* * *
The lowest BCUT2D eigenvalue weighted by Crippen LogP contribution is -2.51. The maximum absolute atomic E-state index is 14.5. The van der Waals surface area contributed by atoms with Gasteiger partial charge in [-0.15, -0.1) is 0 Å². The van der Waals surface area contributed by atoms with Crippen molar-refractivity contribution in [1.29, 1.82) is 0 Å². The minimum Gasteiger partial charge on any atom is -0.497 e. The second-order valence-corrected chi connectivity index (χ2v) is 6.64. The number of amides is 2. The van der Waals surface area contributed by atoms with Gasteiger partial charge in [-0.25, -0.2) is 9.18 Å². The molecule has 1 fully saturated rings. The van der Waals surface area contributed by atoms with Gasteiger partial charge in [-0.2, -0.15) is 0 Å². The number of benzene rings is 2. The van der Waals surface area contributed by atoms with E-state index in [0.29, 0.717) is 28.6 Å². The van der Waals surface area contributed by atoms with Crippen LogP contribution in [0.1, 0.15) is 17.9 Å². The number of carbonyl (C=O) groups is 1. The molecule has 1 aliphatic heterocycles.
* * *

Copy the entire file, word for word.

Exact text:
The lowest BCUT2D eigenvalue weighted by Crippen LogP contribution is -2.51. The maximum absolute atomic E-state index is 14.5. The van der Waals surface area contributed by atoms with Gasteiger partial charge in [-0.15, -0.1) is 0 Å². The van der Waals surface area contributed by atoms with Crippen molar-refractivity contribution in [1.29, 1.82) is 0 Å². The minimum Gasteiger partial charge on any atom is -0.497 e. The second-order valence-corrected chi connectivity index (χ2v) is 6.64. The number of amides is 2. The van der Waals surface area contributed by atoms with Gasteiger partial charge in [-0.25, -0.2) is 9.18 Å². The molecule has 1 fully saturated rings. The van der Waals surface area contributed by atoms with Gasteiger partial charge in [-0.2, -0.15) is 0 Å². The number of benzene rings is 2. The van der Waals surface area contributed by atoms with E-state index in [0.29, 0.717) is 28.6 Å². The van der Waals surface area contributed by atoms with Crippen LogP contribution in [0.1, 0.15) is 17.9 Å². The number of carbonyl (C=O) groups is 1. The molecule has 1 aliphatic heterocycles.